An upcoming U.S. Supreme Court case involving the Crow Nation could clarify the authority of tribal police officers to investigate crimes committed by non-Indians within reservation boundaries, tribal law experts say.
United States v. Cooley centers on the detainment of a non-Indian and evidence — including guns and about 260 grams of methamphetamine — gathered by a tribal police officer from a truck stopped on the shoulder of a U.S. highway traversing the Crow reservation in south-central Montana.
The Supreme Court, which agreed late last month to hear the case, will decide whether lower courts erred in disallowing that evidence on the determination that a tribal police officer lacked authority to temporarily detain and search a non-Indian on a public right-of-way within a reservation.
While the question before the court is a narrow one, its ruling could have a major impact on how tribal police officers perform their jobs, and could hamper their ability to fight crime in Indian Country, according to Crow leaders and groups that have filed briefs supporting the federal government’s decision to seek a Supreme Court review of the case. If the Supreme Court affirms the lower court’s decision, the ability of tribal police to investigate crimes committed by non-Indians will be limited, leading to an erosion of tribal sovereignty, they’ve argued.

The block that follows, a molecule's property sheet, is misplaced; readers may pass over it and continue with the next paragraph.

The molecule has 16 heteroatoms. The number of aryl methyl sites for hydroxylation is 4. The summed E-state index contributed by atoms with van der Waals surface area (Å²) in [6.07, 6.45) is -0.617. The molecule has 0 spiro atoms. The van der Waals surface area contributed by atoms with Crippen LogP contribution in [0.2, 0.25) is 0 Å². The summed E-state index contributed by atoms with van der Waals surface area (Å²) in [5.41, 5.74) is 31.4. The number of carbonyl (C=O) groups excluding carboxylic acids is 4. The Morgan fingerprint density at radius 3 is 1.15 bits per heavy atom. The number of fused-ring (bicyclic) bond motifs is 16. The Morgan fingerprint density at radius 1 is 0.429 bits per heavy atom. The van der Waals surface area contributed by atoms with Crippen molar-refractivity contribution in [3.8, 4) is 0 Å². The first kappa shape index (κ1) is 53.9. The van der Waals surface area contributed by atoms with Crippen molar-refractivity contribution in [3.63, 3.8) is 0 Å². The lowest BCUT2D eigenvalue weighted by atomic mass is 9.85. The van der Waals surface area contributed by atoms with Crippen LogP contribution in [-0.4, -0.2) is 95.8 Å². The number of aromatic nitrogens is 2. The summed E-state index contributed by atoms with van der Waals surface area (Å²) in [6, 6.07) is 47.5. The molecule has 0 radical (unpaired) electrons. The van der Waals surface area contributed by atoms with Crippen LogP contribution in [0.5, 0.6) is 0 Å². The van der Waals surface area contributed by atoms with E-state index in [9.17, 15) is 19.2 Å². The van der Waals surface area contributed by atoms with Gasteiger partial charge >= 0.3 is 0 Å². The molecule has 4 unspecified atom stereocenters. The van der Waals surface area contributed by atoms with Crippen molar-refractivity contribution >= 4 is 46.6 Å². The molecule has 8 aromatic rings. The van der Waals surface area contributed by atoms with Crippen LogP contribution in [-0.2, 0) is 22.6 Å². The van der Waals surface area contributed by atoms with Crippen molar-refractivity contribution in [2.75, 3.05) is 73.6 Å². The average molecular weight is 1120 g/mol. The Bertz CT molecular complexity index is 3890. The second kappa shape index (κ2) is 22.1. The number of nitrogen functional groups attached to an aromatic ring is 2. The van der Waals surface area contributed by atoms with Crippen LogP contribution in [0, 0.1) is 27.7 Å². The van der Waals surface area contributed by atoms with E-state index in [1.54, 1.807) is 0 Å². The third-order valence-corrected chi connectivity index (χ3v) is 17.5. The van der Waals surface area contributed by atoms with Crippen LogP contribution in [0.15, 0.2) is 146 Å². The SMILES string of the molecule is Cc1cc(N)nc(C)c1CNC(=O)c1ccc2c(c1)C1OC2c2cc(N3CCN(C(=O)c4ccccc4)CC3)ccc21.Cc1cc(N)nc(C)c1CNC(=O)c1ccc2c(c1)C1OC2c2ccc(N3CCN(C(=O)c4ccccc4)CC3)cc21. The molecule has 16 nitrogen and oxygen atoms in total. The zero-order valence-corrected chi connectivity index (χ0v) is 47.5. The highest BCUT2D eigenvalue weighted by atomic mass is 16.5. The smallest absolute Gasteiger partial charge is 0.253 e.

“Here, the issue is the scope of tribal officers’ authority to stop and detain,” said Monte Mills, director of the Margery Hunter Brown Indian Law Clinic at the University of Montana. “Then that also presents the question of tribal sovereignty and jurisdictional authority over rights of way within the reservation, at least as relates to criminal authority. It tends to open up more issues for potential change.”
The case also highlights challenges — like having to determine whether they have jurisdiction over someone they’ve stopped — that law officers must navigate in Indian Country.
“They are put in a position, like the officer here was, of trying to figure out who they’re dealing with, because their authority turns on the person who’s involved, and that is different than anywhere else,” Mills said.